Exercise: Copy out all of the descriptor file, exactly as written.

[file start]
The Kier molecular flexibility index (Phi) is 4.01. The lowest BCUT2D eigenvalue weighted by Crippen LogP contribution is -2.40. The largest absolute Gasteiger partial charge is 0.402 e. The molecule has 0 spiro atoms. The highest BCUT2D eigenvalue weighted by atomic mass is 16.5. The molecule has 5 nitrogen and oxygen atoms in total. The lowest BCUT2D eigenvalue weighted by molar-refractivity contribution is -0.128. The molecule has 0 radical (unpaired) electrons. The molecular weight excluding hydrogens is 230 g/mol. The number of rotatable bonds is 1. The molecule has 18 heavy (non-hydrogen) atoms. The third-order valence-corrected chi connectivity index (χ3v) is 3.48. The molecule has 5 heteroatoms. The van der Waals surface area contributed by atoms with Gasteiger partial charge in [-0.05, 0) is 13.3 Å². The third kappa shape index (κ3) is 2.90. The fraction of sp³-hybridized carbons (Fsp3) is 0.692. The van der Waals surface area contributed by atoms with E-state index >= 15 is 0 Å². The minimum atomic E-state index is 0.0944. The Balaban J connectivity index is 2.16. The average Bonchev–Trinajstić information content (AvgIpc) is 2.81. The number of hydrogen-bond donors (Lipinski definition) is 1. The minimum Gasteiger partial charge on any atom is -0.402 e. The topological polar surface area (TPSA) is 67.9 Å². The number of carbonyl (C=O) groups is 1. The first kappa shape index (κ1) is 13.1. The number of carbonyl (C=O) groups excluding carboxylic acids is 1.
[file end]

The Kier molecular flexibility index (Phi) is 4.01. The lowest BCUT2D eigenvalue weighted by Crippen LogP contribution is -2.40. The largest absolute Gasteiger partial charge is 0.402 e. The molecule has 0 spiro atoms. The highest BCUT2D eigenvalue weighted by atomic mass is 16.5. The molecule has 5 nitrogen and oxygen atoms in total. The lowest BCUT2D eigenvalue weighted by molar-refractivity contribution is -0.128. The molecule has 0 radical (unpaired) electrons. The molecular weight excluding hydrogens is 230 g/mol. The number of rotatable bonds is 1. The molecule has 18 heavy (non-hydrogen) atoms. The third-order valence-corrected chi connectivity index (χ3v) is 3.48. The molecule has 5 heteroatoms. The van der Waals surface area contributed by atoms with Gasteiger partial charge in [-0.05, 0) is 13.3 Å². The third kappa shape index (κ3) is 2.90. The fraction of sp³-hybridized carbons (Fsp3) is 0.692. The van der Waals surface area contributed by atoms with E-state index >= 15 is 0 Å². The minimum atomic E-state index is 0.0944. The Balaban J connectivity index is 2.16. The average Bonchev–Trinajstić information content (AvgIpc) is 2.81. The number of hydrogen-bond donors (Lipinski definition) is 1. The minimum Gasteiger partial charge on any atom is -0.402 e. The topological polar surface area (TPSA) is 67.9 Å². The number of carbonyl (C=O) groups is 1. The first kappa shape index (κ1) is 13.1. The number of carbonyl (C=O) groups excluding carboxylic acids is 1.